Looking back at Kleberson

Posted by Musa Okwonga

World Cup-winner Kleberson in action for Man United in 2004PA PhotosWorld Cup-winner Kleberson in action for Man United in 2004

There are times when Sir Alex Ferguson could really do with a time-machine. If he'd had one, he could go back to August 2003, and snatch Kleberson from the Old Trafford training-ground. The previous season, the Brazil midfielder had won the World Cup with his country, a tournament in which he had been one of the key influences. Ronaldo gathered the most headlines for his eight goals in seven matches -- though Rivaldo was arguably the greatest creative force -- whilst behind them both, largely unheralded, Kleberson toiled quietly away.

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Well, perhaps not so quietly. In the final he struck the crossbar with a curling strike from 30 yards, the culmination of his play from previous rounds which had seen him advance ever further up the pitch. Kleberson had been promoted to the team in place of Juninho, who was in good form for his club side but whose movement upset the balance of his national team. And so the Atletico Paranaense midfielder was introduced against England and retained his place until his country claimed the trophy.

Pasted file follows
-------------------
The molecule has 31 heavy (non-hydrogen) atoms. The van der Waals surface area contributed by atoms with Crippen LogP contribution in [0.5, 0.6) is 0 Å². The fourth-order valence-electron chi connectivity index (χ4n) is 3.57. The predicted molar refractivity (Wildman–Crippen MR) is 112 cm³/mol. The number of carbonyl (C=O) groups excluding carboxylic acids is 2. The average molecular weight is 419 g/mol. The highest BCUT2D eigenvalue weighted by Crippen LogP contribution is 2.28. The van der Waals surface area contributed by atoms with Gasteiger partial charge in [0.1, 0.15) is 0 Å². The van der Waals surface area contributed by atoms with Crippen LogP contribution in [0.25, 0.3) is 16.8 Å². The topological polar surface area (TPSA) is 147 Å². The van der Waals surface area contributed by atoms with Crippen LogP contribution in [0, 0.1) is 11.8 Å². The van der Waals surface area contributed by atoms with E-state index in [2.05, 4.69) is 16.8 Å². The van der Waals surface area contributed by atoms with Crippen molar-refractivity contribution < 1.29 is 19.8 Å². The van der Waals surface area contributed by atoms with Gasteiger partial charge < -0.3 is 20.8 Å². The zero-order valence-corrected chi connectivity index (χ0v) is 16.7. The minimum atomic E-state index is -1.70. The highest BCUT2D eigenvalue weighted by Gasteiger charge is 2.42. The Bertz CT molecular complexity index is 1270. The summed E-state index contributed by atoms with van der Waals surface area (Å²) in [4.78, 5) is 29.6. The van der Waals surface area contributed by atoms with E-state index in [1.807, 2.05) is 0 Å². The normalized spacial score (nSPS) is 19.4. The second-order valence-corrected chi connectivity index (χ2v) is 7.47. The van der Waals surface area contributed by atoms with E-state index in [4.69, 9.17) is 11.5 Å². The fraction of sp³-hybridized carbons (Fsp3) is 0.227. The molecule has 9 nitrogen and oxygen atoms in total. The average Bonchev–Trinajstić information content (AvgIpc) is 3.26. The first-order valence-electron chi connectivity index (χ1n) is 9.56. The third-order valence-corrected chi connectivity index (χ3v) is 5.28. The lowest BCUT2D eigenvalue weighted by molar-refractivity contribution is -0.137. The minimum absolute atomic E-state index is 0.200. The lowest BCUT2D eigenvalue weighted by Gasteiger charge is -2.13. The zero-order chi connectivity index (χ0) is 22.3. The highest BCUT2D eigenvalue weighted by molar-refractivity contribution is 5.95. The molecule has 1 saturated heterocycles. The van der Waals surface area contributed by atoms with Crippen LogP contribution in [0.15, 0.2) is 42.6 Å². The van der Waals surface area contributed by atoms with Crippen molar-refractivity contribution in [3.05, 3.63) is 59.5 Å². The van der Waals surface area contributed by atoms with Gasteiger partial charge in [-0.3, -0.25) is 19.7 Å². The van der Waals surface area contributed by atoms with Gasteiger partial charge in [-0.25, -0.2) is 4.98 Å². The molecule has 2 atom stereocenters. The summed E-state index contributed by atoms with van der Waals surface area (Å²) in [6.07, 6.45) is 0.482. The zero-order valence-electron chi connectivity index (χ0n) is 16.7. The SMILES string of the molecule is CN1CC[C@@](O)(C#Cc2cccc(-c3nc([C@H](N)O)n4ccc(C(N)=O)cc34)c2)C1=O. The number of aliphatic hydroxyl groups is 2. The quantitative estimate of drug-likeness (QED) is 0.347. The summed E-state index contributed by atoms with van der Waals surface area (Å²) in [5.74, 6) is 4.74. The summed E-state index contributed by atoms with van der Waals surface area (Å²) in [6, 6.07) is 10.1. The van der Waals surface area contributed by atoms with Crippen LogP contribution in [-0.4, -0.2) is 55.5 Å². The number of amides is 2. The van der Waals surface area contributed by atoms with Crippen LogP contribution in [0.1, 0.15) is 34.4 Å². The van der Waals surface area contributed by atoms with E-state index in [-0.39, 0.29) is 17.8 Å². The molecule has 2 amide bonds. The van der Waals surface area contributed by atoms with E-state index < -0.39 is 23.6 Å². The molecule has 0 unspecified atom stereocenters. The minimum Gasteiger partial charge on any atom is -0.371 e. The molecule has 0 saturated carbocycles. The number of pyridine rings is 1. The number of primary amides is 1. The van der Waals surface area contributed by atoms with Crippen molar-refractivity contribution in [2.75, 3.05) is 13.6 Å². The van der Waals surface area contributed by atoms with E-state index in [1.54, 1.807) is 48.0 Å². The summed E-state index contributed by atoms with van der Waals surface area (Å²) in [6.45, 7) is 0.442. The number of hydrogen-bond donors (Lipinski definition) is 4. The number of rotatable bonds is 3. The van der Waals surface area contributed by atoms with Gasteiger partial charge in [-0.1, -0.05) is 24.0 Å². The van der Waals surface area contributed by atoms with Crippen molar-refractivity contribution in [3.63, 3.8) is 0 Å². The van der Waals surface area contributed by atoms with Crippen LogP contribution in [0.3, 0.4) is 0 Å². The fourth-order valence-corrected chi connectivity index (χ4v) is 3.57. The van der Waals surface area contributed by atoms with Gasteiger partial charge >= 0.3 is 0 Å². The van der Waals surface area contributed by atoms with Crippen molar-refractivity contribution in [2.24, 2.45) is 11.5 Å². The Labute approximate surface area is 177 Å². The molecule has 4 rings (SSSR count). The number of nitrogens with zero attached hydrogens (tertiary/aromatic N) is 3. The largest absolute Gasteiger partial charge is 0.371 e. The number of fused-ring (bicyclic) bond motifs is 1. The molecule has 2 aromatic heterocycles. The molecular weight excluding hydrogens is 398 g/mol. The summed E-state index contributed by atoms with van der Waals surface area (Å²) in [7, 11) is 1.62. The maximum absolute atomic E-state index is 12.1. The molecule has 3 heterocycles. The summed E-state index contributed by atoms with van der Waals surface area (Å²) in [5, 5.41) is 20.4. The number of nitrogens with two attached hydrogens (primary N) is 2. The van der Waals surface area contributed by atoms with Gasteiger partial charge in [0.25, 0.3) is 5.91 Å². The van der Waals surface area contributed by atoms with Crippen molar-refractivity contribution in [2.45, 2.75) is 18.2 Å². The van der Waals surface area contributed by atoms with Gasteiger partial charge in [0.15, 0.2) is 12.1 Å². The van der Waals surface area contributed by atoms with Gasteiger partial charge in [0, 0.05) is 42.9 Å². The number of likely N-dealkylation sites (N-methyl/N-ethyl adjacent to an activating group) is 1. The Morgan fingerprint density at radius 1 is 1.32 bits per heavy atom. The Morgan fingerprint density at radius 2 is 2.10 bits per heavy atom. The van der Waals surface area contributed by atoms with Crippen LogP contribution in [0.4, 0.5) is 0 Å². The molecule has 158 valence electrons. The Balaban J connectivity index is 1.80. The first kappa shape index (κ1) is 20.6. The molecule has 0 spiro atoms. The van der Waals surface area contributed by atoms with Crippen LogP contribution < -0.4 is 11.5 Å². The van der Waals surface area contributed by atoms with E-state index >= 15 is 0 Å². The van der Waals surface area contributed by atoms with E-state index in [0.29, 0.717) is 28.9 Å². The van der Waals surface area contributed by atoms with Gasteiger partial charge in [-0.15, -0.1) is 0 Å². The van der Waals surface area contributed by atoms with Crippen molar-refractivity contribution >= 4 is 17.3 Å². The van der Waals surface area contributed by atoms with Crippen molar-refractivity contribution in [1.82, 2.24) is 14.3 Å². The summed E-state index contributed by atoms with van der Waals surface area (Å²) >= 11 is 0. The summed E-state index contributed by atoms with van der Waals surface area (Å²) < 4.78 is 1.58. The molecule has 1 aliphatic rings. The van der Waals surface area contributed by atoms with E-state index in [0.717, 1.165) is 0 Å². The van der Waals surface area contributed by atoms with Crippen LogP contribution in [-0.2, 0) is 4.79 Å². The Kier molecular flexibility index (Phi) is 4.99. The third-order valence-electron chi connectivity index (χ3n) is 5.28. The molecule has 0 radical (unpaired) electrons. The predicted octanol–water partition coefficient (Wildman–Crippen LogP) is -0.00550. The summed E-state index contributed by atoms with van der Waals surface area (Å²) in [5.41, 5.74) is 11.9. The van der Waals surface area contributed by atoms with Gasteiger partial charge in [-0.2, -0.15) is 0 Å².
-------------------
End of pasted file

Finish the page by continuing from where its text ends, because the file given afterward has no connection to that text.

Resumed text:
Kleberson's time at Manchester United, where he played only 20 games in two seasons, was a disappointing patchwork of injury and poor form. It is hard to contrast that period with his imperious form in Japan and South Korea, though there have of course been several players -- for example, Salif Diao -- who have wandered from outstanding World Cup tournaments into Premier League mediocrity. There is one view that Kleberson was simply not good enough for Manchester United.

A more charitable approach is that he was simply there at the wrong time. What United needed then was players who could anchor the base of midfield; now, mostly playing either a diamond formation or a 4-2-3-1, they frequently need someone in central areas to break forward from their position alongside Michael Carrick. Kleberson thrived in this role at the World Cup in 2002, starting deep in a 3-4-1-2 next to Gilberto Silva and surging on to supply Rivaldo, Ronaldinho and Ronaldo. The role of "the shuttler", as we can call it, has been elegantly played in the past by Clarence Seedorf and its finest exponent at present is Arturo Vidal of Juventus; Kleberson was more of an artisan than either, but his excellent engine could have served United well this season.

Kleberson is now 33 and back in his home country, having had a relatively underwhelming career since he left Old Trafford; a couple of average years at Besiktas, then a good run of form back at Flamengo, followed by spells at Atletico Paranaense and Bahia. He's not the only shuttler to have made a merely passing impression, and he won't be the last.

The question is whether United are on the lookout for his kind this summer in a market which will include, perhaps most intriguingly, Kevin Strootman of PSV. Of course, Kleberson's own countryman Anderson has long been hoped to fill this role, but due to a blend of poor discipline and fitness it has not yet truly happened for the former Porto man. And so, with 10 games to go in the league season and a tiring midfield, Ferguson might wander off in search of that time machine and wonder what might have been.

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